Why movie ticket prices should be lowered

The movie going experience is a problem in the United States in terms of ticket prices. Throughout the years, there have been record-breaking films that have shattered the box office but that does not mean there is also record-breaking numbers in terms of people going to the movies more. Many argue that it is very expensive to go to the theaters in terms of how much one pays per ticket or in concessions. Although there are many reasons to attribute this problem such as the latter, one way this would vastly improve is lowering the amount one pays for a ticket. The lower the price one has to pay, the more people will go to the theater and truly enjoy the experience.

The average ticket in the U.S. in the first quarter of 2019 according to boxofficemojo.com was $9.01. According to the hollywoodreporter.com, the number rose to $9.26 in the second quarter of 2019. Although it seems like a low amount, the number has increased every year. In 2018 the average price was $9.11; in 2017 it was $8.97; and in 2016 it was $8.97. The more one has to pay, the more they’d rather stay at home. Some could argue that lowering the amount won’t change people’s minds as studies show that box office numbers are down 28 percent compared to last year, according to CBSnews.com. However, one could attribute that to there not being many movies as huge as last year’s selections in terms of schedule. Put simply, one would be more inclined to pay to see a movie if tickets did not rise every year.

Another reason that lowering the price of tickets could improve has to do with the age demographic that goes to the movie theaters. More than likely once one goes to the theater, one will notice the big difference between younger people and older people attending. Movies are not made for just a specific group — they are made for everyone to see and to be viewed by everybody, regardless of race or age. According to statista.com, 20 percent of adults aged 18 to 29 watched a movie once a month compared to 9 percent of aged 55 to 64. There is a big gap in between that shows mostly younger audiences goes to the movie theaters. Despite that issue, 6.6 million moviegoers aged 60 or above have gone to the theaters in 2018, up from 6.2 in 2017 showing signs of improvement. In an era where the young people own the box office, it is still important for older people to go as well and lowering the cost would vastly improve that.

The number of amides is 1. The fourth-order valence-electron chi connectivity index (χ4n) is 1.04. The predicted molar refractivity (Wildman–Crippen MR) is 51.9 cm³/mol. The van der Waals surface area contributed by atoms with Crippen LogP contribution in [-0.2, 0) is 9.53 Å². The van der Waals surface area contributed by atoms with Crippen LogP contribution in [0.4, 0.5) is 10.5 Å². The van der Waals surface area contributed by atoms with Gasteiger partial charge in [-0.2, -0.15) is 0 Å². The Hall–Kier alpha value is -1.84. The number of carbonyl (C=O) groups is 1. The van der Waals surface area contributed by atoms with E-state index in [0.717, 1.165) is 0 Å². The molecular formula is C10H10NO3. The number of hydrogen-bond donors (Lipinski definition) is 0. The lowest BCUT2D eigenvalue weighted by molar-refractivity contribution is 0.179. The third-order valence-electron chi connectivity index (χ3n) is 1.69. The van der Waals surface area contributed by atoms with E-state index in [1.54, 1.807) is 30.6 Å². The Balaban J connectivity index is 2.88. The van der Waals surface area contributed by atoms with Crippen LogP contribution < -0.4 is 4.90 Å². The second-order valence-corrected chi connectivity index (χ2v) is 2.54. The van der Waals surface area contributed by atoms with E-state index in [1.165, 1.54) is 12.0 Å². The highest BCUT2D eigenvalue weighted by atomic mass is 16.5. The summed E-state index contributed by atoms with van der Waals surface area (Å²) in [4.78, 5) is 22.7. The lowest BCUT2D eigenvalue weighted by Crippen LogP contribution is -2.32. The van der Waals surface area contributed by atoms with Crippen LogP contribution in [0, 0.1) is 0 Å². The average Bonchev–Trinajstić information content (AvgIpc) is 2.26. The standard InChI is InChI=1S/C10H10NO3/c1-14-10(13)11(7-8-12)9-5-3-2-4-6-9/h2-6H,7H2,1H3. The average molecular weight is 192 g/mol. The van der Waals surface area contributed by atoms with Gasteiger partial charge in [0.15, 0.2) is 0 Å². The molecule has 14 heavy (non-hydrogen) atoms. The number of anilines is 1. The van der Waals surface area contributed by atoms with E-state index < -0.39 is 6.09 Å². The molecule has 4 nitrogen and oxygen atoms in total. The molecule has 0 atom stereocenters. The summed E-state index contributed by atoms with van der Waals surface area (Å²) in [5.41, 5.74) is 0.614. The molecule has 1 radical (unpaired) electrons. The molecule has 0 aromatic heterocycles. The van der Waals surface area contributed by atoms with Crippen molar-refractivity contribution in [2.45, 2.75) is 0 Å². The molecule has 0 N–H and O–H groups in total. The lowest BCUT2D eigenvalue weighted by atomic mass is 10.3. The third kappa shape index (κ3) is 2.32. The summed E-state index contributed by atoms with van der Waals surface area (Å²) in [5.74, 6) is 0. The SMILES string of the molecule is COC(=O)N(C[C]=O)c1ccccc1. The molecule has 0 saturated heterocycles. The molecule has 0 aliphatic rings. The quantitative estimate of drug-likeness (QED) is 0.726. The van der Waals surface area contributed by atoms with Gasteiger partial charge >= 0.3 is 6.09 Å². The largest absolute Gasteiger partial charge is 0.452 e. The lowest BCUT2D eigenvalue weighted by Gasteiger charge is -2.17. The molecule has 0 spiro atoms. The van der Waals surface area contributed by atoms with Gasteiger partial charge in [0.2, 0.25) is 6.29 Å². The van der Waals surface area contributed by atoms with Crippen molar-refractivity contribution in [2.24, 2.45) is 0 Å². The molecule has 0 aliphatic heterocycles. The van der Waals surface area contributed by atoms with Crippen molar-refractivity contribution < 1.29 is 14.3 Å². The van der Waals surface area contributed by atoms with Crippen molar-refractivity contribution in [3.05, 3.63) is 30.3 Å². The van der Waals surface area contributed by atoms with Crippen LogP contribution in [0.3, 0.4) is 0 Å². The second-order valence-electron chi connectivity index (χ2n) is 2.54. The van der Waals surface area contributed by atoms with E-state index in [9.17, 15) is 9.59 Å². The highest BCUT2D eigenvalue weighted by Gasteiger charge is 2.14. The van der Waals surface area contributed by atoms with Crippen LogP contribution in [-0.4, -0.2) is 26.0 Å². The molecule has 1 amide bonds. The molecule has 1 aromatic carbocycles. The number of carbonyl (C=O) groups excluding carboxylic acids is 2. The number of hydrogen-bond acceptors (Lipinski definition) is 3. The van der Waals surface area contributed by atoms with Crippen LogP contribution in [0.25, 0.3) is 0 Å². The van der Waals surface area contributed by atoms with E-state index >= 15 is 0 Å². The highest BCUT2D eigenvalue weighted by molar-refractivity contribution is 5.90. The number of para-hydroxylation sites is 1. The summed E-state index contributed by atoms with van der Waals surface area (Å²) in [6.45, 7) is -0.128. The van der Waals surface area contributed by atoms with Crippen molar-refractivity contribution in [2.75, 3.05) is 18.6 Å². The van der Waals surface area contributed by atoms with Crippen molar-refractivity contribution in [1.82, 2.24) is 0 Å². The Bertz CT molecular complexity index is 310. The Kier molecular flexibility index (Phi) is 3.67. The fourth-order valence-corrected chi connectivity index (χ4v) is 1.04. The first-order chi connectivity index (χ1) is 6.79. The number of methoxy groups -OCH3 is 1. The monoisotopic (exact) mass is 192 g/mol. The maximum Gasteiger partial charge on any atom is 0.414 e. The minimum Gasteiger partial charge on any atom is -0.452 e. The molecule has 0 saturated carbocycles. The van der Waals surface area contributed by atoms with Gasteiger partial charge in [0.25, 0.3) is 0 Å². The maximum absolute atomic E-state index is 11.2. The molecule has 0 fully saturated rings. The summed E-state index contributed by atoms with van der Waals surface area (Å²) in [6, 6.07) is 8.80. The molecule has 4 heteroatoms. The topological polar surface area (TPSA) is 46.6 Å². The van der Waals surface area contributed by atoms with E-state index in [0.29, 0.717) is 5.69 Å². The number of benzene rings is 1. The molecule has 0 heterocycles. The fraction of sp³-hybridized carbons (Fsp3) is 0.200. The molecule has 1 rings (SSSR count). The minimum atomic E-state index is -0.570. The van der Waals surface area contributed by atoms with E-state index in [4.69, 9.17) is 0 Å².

Finally, one thing that could benefit from lowering the ticket cost would be in concession stands. After buying a ticket, or however many one buys, people will hesitate to spend more money buying food or drinks. After all, the prices are not cheap either. At AMC, the small popcorn sells up to $7 and the largest goes up to $9 a bucket. 85 percent of the money movie theaters make is out of concession stands which helps cover the cost as studios take up 60 percent of all box office money according to theweek.com. No matter what the cost is, people always want to pay less. Concession stands numbers will go up as the result of people saving more money and could have money they probably would not have had if it was not for an expensive ticket.

Money will always be the factor to everything. There is no feeling like watching a movie in a movie theater and the huge sound and picture one would enjoy. For that to be taken away because of the admission price being high needs to change. There are way too many movies that deserve to be seen on the big screen and celebrated. We go to the movies to have fun and to escape from everyday issues. If prices were to go down, it could certainly produce a shift in the number of people who will be open to exploring movie theaters and falling in love with movies again.

 

By Chris Peña, Flare Section Editor